2.996 | Fall 2003 | Graduate
Sailing Yacht Design (13.734)


This course was originally offered in Course 13 (Department of Ocean Engineering) as 13.734. In 2005, ocean engineering subjects became part of Course 2 (Department of Mechanical Engineering), and this course was renumbered 2.996.

Course Meeting Times

Lectures: 3 sessions / week, 1 hour / session

Course Description

This subject teaches students, having an initial interest in sailing design, how to design good yachts. As of May 2004, it was offered only once at MIT and this was in the Fall Term of 2003. It is built on some of the material offered in a seminar subject of the same name taught in 2002.

The principal material for this subject comes from:

Larsson, Lars and Rolf E. Eliasson. Principles of Yacht Design New York, NY: McGraw-Hill, 2000. ASIN: B000OG021W.

Although the entire part of the textbook related to sailing vessels is relevant, the reading assignments are pages: 1-55, 56-131, 132-263, 295-225, 226-268, 297-310, and 311-321. The student must acquire this book in order to study this course.

Hydrostatics is a crucial sub-topic in sailing yacht design. It includes the level at which the boat floats, the fore and aft trim, and the transverse stability which is inextricably linked to the power that can be absorbed from the sails. The course contains more about hydrostatic fundamentals than is covered in the aforementioned textbook. In addition to lectures on hydrostatics, this material is augmented in an MIT Department of Ocean Engineering set of printed notes titled Ocean Engineering Hydrostatics (September 1991) by Justin E. Kerwin and available from the M.I.T. Department of Ocean Engineering. The reading assignment from these printed notes is pages 1-41. This assignment should be read immediately after reading pages 1-55 in and Eliasson text, or the two reading assignments can be woven together after which the student should do Problem Set number 1.

The design spiral, illustrated on page 5 of the textbook needs to be started with an initial set of preliminary design parameters. A procedure for establishing these is a link on this Web site and its study should be interwoven with reading pages 56-131 of the textbook. The preliminary design requires an estimate of the approximate transverse stability for small to moderate heel angles. A method for estimated this is included as a link on this Web site.

Computer aided design (CAD) is used to design the shapes of hulls, appendages and decks. Many commercial CAD programs exist which provide precise geometry, take the drudgery out of what was formerly calculations done “by hand”, and do not interfere with the design creativity of the boat designer. The CAD program, which can run on either PC or Macintosh® computers, chosen for this course is called Maxsurf which is made by Formation Design Systems Pty Ltd. of Freemantle, Australia. It has the fastest and easiest “learning curve” of all good yacht and ship design CAD systems which is important for a 1-term course. Furthermore a “student version” with on-line documentation is available, free of charge. Whereas the professional program sold by Formation Design Systems can accommodate any number of surfaces, the student version is limited to three surfaces. With it, a hull, fin keel and a rudder, as the three surfaces can be designed. Then the hull without the appendages can be used as a single surface, leaving two surfaces available for design of the deck and cockpit. With each set of three surfaces, they can be intersected and trimmed so all the parts fit properly together. Serious students who intend to use the program extensively after studying this course can purchase versions that can simultaneously deal with more surfaces from the software manufacturer.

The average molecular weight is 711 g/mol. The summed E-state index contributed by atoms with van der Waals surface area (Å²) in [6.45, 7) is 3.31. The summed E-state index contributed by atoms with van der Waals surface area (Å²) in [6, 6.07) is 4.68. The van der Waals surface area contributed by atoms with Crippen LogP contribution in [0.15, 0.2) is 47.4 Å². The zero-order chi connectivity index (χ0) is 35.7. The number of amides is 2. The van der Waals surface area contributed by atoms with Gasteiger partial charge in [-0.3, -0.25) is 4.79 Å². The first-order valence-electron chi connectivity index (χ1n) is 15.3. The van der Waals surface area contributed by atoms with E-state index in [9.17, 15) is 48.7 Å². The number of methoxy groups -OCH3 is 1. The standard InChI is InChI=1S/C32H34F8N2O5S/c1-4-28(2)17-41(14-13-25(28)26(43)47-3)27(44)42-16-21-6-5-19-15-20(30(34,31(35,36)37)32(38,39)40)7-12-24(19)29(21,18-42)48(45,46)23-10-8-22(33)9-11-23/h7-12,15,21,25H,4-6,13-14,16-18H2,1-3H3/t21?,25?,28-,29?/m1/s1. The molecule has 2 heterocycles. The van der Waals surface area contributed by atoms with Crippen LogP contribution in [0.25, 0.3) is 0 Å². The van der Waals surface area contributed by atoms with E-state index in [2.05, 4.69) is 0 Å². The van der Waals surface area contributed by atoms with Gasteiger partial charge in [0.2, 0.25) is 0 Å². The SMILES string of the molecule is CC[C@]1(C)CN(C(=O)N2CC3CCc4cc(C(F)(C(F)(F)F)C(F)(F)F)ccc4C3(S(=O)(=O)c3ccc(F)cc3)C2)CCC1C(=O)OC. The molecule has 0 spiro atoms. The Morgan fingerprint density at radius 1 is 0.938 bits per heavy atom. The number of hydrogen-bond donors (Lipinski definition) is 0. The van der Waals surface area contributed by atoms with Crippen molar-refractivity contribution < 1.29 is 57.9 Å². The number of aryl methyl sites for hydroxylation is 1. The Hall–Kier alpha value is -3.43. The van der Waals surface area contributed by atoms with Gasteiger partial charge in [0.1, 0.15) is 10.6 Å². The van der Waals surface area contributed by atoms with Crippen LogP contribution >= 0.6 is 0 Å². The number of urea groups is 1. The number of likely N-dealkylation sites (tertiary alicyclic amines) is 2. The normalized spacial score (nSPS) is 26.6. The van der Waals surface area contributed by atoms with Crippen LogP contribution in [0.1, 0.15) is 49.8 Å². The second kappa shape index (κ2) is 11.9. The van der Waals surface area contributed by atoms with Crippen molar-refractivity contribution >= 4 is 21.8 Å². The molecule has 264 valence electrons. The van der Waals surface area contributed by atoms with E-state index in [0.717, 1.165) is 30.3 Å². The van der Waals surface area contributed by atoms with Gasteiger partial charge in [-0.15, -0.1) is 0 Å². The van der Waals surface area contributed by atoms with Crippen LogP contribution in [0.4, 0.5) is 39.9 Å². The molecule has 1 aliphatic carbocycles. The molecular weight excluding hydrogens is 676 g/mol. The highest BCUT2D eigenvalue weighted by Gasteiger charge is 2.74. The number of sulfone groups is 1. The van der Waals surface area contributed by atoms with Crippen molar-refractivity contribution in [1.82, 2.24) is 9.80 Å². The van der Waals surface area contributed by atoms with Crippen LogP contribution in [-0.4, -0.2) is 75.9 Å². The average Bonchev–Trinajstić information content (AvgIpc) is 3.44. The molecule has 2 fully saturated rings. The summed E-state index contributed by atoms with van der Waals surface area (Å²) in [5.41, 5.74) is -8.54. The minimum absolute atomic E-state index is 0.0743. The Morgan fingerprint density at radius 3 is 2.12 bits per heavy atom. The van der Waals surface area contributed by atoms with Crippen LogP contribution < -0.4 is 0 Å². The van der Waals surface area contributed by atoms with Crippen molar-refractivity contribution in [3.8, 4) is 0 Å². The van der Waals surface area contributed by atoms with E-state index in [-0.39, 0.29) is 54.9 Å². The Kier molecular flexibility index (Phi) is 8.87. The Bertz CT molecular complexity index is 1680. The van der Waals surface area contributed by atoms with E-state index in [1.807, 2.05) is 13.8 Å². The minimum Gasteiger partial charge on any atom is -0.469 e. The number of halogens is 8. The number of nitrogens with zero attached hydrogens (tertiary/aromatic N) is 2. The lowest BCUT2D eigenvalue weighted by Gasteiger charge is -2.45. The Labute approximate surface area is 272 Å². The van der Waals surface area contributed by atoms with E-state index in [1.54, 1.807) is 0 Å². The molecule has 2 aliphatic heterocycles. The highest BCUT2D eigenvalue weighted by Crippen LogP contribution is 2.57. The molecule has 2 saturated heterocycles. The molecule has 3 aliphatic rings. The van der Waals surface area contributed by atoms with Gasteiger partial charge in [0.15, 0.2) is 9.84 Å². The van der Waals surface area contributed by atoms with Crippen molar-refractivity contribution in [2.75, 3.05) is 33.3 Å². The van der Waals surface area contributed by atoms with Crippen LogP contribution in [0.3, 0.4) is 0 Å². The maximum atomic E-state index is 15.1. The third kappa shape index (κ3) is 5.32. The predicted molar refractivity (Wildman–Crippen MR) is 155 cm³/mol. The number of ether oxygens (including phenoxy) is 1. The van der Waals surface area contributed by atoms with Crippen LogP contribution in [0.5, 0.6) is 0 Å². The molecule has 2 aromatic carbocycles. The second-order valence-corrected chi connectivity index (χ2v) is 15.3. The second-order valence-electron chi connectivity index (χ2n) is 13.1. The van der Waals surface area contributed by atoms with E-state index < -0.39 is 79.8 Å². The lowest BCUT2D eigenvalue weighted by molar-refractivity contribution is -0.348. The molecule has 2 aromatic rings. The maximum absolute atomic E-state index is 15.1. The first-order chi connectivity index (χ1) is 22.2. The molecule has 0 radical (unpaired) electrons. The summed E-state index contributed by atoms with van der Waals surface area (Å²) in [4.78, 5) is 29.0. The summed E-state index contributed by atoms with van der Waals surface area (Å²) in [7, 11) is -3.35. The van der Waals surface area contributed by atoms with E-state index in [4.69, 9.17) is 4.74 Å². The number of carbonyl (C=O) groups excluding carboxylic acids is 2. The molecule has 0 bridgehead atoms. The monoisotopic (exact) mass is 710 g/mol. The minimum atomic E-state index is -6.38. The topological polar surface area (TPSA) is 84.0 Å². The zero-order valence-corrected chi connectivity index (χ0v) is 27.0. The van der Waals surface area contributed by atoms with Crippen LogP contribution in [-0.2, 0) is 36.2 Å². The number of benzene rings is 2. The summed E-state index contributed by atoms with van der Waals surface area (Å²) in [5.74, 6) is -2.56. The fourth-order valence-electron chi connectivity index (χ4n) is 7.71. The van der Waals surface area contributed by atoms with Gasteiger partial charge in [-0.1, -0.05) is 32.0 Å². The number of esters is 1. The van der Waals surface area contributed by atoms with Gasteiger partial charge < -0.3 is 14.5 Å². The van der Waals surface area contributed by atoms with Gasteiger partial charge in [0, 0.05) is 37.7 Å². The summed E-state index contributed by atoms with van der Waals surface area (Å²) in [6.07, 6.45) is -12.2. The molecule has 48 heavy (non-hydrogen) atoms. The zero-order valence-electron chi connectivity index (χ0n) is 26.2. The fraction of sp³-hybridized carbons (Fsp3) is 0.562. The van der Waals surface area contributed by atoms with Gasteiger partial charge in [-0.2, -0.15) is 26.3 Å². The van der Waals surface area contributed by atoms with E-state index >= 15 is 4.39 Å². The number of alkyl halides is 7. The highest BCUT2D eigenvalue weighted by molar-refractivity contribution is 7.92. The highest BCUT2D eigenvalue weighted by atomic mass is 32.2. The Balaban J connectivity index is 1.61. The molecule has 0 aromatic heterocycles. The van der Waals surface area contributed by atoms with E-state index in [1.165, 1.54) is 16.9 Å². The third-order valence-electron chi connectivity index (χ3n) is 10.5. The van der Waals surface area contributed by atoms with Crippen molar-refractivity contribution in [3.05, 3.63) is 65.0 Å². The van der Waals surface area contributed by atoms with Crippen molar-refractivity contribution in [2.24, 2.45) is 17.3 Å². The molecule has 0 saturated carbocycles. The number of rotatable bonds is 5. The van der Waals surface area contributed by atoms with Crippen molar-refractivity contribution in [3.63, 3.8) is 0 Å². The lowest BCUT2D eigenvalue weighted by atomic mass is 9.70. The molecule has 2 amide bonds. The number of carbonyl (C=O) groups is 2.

The capstone project in this course is the Final Design Project in which each student designs a sailing yacht, complete in all major respects.

Presently, all yachts with lengths less than 24 meters that are structurally approved for sale in the European Union must meet the structural requirement 12215 of the International Organization for Standardization (ISO) based in Switzerland. At the time this course was last taught at MIT, copies of ISO 12215 were not available to the class students. Therefore, the structural standards used for this course are the American Bureau of Shipping (ABS) for Building and Classing Offshore Racing Yachts, updated to January 1, 2001. ISO 12215 is based largely on this ABS Guide.

Course Info
As Taught In
Fall 2003
Learning Resource Types
grading Exams
assignment Problem Sets